In February 2015, producer Mia Bays spoke to ShowFilmFirst about why she took on the film and the teams attempts to interview former Backstreet Boys manager Lou Pearlman, who is now in prison:
Producer Mia Bays, of Missing In Action Films, was the woman charged with realising their vision. She says: “The film was initiated by the band. They were coming back together after Kevin having been away and were in London to start their new album. They hired a production company called Pulse and they then hired me.” The producer of an Oscar winner, multiple BAFTA and BIFA nominees, working across both docs and fiction with talent such as Martin McDonagh, Ben Whishaw, Eran Creevy, Lucy Walker, Riz Ahmed, Plan B, Stephen Kijak, Scott Walker & David Bowie, it’s probably fair to say that Mia wasn’t the band’s biggest fan.
“I couldn’t stand them!” She admits, cheerfully. However, she had a nose for interesting stories and the three weeks she was initially given to work with and get close to the band, to see how the idea could develop, convinced her. “As a filmmaker, I’m not interested in [making] films for the money. I like bigger things.” What appealed was the band’s journey from the boys they were then to the men they are now. And, on being told that the brief was Backstreet Boys make [acclaimed music documentary] Metallica: Some Kind Of Monster, she said “I’m in!”
Those first three weeks resulted in a 20 minute promo which displayed the beginning of a very real, very human story – one of perseverance. She told Pulse Films “I think there is a film in here”.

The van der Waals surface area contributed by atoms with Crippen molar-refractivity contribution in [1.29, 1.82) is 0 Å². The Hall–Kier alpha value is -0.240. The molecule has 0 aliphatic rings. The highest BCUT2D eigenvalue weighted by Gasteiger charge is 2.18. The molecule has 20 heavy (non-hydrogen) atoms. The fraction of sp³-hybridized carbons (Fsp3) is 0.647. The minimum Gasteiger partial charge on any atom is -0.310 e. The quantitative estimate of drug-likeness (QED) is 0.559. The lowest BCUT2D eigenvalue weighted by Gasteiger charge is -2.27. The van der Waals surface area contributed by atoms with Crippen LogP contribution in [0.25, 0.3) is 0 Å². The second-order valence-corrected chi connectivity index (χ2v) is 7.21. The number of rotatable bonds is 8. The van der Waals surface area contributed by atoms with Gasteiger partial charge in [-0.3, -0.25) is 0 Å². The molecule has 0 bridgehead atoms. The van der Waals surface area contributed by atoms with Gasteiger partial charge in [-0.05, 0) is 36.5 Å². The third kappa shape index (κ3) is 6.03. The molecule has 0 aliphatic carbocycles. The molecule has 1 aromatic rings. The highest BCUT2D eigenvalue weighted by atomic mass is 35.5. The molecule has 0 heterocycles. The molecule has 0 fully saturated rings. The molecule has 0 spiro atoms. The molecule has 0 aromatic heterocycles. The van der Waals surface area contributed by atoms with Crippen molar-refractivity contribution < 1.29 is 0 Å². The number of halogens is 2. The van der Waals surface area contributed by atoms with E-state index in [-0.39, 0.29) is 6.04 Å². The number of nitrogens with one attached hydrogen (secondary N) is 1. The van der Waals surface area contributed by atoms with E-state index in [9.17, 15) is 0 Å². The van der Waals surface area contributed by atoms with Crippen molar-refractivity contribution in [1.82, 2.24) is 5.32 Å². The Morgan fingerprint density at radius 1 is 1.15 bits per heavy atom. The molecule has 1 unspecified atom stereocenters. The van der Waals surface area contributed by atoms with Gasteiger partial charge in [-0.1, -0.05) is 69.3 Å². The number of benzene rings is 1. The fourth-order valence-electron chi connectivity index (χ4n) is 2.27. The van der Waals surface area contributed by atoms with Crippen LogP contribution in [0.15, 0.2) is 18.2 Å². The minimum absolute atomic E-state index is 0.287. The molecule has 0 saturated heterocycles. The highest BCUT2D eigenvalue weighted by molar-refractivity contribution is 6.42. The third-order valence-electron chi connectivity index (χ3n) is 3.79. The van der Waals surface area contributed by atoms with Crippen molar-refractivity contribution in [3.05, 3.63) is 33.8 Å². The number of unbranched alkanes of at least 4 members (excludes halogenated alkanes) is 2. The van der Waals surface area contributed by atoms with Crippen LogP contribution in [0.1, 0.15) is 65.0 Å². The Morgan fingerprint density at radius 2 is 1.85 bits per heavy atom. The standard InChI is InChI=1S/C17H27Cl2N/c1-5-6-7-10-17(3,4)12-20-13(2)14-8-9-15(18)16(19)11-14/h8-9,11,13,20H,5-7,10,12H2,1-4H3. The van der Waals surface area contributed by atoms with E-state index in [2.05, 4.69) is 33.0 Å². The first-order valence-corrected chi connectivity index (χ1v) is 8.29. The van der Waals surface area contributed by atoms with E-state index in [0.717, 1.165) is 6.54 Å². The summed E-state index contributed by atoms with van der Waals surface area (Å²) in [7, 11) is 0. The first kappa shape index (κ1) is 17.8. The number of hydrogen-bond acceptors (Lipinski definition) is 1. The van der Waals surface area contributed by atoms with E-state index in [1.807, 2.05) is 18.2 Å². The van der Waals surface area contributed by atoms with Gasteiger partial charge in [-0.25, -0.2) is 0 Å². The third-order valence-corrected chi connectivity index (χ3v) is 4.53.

Mia says: “We spent a week on a tour bus, all around Florida, then on to Kentucky, and then we kept following their story”, taking in 18 months, on and off. Each band member’s return to the places of their childhood throws up poignant and revealing moments. Howie speaks of how his pet rabbits did what rabbits do best and they ended up with 45. His father had a practical solution that didn’t go down too well with his 12-year-old-son. A.J. reveals a talent for ballet dancing and also how he overcame a stutter. Kevin breaks down when he talks about his father. Nick recalls his parents arguing, fighting and firing off guns for the hell of it.
But the most harrowing visit is reserved for their return to the home of Lou Pearlman.
A key element of the film was to be the first meeting, after many years, between the band and their former manager. Having created them, swindled them out of millions and made a rival for them in the shape of N-Sync, Pearlman now resides in a state penitentiary, serving time for one of the biggest Ponzi schemes in US history, along with countless other bad business debts.Read the full ShowFilmFirst article here